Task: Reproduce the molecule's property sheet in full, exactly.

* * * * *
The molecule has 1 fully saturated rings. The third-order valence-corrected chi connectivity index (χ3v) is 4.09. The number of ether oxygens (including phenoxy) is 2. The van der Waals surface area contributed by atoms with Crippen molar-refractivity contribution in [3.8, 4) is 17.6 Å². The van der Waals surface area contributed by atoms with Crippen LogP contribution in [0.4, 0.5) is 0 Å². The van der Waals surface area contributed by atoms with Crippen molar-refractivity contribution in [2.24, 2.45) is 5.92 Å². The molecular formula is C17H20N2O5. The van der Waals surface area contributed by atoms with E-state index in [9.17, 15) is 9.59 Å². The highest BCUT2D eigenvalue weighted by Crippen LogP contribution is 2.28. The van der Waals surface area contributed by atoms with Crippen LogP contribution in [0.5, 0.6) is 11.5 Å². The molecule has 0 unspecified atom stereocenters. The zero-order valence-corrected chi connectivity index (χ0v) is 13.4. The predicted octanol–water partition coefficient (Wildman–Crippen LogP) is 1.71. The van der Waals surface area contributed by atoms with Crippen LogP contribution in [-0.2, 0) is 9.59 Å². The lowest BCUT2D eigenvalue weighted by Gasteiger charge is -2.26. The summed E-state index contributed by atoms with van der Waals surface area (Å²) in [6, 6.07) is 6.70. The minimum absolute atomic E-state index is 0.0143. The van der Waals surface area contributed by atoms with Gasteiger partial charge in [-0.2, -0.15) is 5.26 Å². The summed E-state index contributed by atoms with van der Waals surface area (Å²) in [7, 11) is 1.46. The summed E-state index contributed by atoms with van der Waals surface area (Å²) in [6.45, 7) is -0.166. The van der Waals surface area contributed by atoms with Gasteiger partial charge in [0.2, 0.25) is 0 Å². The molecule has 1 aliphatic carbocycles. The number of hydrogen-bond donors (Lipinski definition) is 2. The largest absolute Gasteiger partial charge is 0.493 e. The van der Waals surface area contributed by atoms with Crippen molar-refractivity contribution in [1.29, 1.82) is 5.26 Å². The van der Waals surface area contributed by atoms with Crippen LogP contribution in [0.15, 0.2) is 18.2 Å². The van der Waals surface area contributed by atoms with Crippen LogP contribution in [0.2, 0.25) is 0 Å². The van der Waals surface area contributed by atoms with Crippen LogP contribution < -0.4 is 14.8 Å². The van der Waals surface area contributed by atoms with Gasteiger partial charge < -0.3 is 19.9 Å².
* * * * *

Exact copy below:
The molecule has 1 fully saturated rings. The third-order valence-corrected chi connectivity index (χ3v) is 4.09. The number of ether oxygens (including phenoxy) is 2. The van der Waals surface area contributed by atoms with Crippen molar-refractivity contribution in [3.8, 4) is 17.6 Å². The van der Waals surface area contributed by atoms with Crippen LogP contribution in [0.4, 0.5) is 0 Å². The van der Waals surface area contributed by atoms with Crippen molar-refractivity contribution in [2.24, 2.45) is 5.92 Å². The molecular formula is C17H20N2O5. The van der Waals surface area contributed by atoms with E-state index in [9.17, 15) is 9.59 Å². The highest BCUT2D eigenvalue weighted by Crippen LogP contribution is 2.28. The van der Waals surface area contributed by atoms with Crippen LogP contribution in [0.5, 0.6) is 11.5 Å². The molecule has 0 unspecified atom stereocenters. The zero-order valence-corrected chi connectivity index (χ0v) is 13.4. The predicted octanol–water partition coefficient (Wildman–Crippen LogP) is 1.71. The van der Waals surface area contributed by atoms with Crippen LogP contribution in [-0.2, 0) is 9.59 Å². The lowest BCUT2D eigenvalue weighted by Gasteiger charge is -2.26. The summed E-state index contributed by atoms with van der Waals surface area (Å²) in [6, 6.07) is 6.70. The minimum absolute atomic E-state index is 0.0143. The van der Waals surface area contributed by atoms with Gasteiger partial charge in [-0.2, -0.15) is 5.26 Å². The summed E-state index contributed by atoms with van der Waals surface area (Å²) in [7, 11) is 1.46. The summed E-state index contributed by atoms with van der Waals surface area (Å²) in [6.45, 7) is -0.166. The van der Waals surface area contributed by atoms with Gasteiger partial charge in [0.2, 0.25) is 0 Å². The molecule has 1 aliphatic carbocycles. The number of hydrogen-bond donors (Lipinski definition) is 2. The largest absolute Gasteiger partial charge is 0.493 e. The van der Waals surface area contributed by atoms with Crippen molar-refractivity contribution in [1.29, 1.82) is 5.26 Å². The van der Waals surface area contributed by atoms with Crippen LogP contribution in [0.15, 0.2) is 18.2 Å². The van der Waals surface area contributed by atoms with Crippen LogP contribution in [0.2, 0.25) is 0 Å². The van der Waals surface area contributed by atoms with Crippen LogP contribution < -0.4 is 14.8 Å². The van der Waals surface area contributed by atoms with Gasteiger partial charge < -0.3 is 19.9 Å².